Whether you’re looking to get cash for cars in Oakland, the wider California, or even the rest of the country, or if you’re looking to purchase a vehicle, the short answer to will cars be cheaper after COVID is no, not likely. With the COVID-19 pandemic slowly in decline, the U.S. and worldwide automotive markets are in short supply of vehicles, which can mean only one thing: higher prices.
While this is great if you’re looking to sell your used car in Oakland or anywhere else using cash for car companies such as Cash for Cars in Oakland, it means buying a new vehicle as of September 2021 is going to be pricy. There are lots of reasons, with the COVID-19 pandemic itself just one of them.
COVID-19: Pent-up Demand
The U.S. is experiencing some of the largest automotive price hikes in the nation’s history. Prior to 2021, the previous largest used car price hike over a similar three-month period was only 12%, back in 1974.
“In June, used cars and trucks showed both the biggest year-over-year as well as month-over-month gain across all categories,” Nick Woolard, an analyst at TrueCar, explains. Prices of used cars have been soaring all year and reached a staggering 30% increase between March and June in the U.S., as shown by the Consumer Price Index.
Because of the COVID-19 pandemic, typical buying habits have died down over the past two years, with people not only reluctant to spend due to fear of their financial stability, but also specifically not buying cars because there is no need. With many jobs becoming remote as well as significant unemployment because of the pandemic, many have seen little need for a car.
As we emerge from COVID, demand for vehicles in 2021 has spiked massively as almost two years’ worth of pent-up buyers are now finally rushing to the market to purchase vehicles as they suddenly have more financial stability and jobs.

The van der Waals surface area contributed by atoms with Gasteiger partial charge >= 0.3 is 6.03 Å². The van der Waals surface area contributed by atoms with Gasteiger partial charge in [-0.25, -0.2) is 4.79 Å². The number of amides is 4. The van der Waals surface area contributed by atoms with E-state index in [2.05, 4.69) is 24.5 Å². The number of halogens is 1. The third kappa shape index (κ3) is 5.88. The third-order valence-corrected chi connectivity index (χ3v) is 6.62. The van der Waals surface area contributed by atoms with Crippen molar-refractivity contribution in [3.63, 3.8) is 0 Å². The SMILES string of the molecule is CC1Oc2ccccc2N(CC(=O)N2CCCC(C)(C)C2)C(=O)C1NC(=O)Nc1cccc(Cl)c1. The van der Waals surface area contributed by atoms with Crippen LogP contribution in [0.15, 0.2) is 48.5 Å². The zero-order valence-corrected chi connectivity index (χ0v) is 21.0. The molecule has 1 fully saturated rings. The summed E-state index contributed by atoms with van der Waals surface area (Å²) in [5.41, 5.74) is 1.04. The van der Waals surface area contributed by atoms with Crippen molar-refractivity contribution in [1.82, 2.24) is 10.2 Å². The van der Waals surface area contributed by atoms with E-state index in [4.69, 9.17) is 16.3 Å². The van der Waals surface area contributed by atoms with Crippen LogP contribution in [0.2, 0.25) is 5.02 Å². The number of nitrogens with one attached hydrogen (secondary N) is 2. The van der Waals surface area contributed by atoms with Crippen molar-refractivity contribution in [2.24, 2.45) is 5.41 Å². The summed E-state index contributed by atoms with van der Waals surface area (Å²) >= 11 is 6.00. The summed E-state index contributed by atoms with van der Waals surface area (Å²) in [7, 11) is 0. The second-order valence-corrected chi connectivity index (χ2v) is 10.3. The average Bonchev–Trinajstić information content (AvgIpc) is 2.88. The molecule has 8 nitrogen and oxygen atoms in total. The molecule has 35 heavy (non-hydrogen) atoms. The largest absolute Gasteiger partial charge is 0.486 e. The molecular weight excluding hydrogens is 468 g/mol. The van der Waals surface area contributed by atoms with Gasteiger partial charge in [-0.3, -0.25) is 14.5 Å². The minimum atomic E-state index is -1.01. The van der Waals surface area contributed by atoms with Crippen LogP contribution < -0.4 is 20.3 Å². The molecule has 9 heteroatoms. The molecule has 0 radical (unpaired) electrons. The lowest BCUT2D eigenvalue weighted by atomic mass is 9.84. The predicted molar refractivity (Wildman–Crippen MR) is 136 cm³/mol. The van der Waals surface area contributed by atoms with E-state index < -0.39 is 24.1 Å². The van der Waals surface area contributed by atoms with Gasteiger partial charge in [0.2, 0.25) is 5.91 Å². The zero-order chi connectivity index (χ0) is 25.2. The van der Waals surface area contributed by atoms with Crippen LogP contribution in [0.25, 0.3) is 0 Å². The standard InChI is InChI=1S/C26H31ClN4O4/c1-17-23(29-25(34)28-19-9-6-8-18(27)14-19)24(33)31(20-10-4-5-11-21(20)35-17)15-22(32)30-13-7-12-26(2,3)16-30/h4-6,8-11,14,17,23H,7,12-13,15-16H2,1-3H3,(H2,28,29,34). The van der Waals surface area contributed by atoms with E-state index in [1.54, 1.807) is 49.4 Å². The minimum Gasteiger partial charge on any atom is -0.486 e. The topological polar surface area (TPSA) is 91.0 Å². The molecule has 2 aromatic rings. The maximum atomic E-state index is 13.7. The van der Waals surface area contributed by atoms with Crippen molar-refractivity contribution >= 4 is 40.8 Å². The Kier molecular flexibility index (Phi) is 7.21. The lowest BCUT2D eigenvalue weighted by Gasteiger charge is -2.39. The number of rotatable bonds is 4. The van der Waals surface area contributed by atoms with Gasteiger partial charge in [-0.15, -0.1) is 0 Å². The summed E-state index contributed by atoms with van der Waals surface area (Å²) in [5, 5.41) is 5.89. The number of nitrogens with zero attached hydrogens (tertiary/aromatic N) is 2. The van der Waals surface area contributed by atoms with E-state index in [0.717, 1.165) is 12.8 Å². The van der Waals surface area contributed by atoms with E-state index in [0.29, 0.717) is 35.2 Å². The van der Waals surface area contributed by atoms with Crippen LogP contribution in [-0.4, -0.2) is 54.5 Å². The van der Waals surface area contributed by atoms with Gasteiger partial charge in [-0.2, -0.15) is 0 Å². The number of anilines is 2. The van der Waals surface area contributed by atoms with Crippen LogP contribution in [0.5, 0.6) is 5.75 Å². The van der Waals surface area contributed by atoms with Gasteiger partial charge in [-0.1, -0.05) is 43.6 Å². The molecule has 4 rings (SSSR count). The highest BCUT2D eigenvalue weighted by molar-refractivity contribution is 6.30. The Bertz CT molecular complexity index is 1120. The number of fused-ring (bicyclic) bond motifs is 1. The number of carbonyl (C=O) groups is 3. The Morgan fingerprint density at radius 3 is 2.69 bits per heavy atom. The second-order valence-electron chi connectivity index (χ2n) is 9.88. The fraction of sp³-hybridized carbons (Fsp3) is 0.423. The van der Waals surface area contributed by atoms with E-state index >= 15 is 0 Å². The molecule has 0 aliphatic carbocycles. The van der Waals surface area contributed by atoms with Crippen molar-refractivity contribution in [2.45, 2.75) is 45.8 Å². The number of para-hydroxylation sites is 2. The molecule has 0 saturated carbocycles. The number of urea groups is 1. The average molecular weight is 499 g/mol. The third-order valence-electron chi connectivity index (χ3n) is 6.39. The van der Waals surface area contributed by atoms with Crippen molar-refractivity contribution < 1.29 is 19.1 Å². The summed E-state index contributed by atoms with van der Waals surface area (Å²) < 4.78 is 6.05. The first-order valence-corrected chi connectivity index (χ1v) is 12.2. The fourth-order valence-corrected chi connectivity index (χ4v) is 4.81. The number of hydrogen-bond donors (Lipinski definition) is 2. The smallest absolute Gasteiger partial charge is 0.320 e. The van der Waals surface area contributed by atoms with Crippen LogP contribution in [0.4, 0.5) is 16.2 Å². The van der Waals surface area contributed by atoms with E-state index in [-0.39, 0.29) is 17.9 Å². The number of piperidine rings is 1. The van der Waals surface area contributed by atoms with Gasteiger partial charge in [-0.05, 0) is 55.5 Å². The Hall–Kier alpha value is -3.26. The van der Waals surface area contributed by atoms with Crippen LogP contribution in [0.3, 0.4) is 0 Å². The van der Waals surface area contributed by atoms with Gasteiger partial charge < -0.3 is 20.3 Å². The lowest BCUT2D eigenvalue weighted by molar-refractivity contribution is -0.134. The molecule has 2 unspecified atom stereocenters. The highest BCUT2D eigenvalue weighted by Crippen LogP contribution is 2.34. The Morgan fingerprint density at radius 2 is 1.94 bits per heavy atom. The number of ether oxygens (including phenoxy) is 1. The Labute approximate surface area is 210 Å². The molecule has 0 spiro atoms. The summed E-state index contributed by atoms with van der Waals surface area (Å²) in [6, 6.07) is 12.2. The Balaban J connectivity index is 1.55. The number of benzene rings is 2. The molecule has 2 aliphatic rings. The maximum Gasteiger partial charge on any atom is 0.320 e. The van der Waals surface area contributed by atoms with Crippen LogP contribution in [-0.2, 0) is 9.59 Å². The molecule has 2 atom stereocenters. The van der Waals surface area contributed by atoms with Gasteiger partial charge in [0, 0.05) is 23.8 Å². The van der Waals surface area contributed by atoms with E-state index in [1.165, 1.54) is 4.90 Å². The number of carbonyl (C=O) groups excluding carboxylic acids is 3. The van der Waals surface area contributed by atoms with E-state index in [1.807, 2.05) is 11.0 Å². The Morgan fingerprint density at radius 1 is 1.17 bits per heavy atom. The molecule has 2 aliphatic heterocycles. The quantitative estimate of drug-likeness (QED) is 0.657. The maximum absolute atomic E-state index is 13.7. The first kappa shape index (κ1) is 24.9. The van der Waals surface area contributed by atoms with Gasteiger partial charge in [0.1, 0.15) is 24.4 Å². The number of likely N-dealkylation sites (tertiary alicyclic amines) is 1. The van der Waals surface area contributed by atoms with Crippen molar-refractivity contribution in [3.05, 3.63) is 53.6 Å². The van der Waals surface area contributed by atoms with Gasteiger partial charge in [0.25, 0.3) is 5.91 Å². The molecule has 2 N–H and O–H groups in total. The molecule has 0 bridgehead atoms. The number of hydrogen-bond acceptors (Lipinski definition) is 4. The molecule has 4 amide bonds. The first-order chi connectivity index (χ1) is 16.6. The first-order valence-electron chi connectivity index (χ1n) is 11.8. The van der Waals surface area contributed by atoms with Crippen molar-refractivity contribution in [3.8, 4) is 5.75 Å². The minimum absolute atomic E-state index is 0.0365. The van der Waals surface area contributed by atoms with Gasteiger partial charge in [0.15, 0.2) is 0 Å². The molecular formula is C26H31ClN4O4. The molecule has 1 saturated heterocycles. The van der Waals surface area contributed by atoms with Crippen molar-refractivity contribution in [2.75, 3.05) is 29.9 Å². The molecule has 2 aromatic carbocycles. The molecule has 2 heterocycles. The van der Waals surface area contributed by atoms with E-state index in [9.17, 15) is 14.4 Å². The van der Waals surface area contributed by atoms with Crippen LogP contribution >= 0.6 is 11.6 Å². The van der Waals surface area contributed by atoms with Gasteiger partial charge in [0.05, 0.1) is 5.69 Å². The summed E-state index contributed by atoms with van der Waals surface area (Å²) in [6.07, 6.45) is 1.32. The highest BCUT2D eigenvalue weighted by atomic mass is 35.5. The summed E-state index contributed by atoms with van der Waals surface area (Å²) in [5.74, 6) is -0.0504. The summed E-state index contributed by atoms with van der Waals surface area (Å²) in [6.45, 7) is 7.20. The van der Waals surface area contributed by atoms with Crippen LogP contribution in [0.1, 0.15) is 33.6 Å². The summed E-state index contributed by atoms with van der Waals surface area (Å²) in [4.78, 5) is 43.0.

COVID-19 is not the only reason, however. The second, the more long-lasting reason is the shortage of cars in production. Microchip processors are vital for all modern vehicles as they are required to manage all the modern technology in our cars. From screens to window motors, air conditioning, and anything else that is electrically controlled, microchips run our cars.
During the past year the world has experienced a mass shortage of these chips, creating a bottleneck in the production of new cars as manufacturers scramble to get enough chips to fulfil production quotas.
The missing part in these microchips are the semiconductors, sometimes referred to as “the new oil” due to their high demand. The shortage of these semiconductors is so widespread because they are used in almost all modern technology, not just cars.
As a direct result of the semiconductor shortage, multiple car manufacturers and other tech retailers have had to curtail their production, with Nissan, for example, announcing that it would be producing 500,000 less vehicles than usual. General Motors has also had to interrupt elements of its pickup truck production due to lack of semiconductor chips, with thousands of their vehicles simply waiting for chips.
Unless the world can find a way to fix the semiconductor shortage, either through alternatives or finding new sources of the raw material required, it seems highly unlikely that cars will be cheaper to buy after COVID. TrueCar’s Nick Woolard says that “experts are expecting this to drag on to the fall,” which is great for sellers of used cars who can cash in using companies like Cash for Cars in Oakland. It is not so good for those looking to purchase.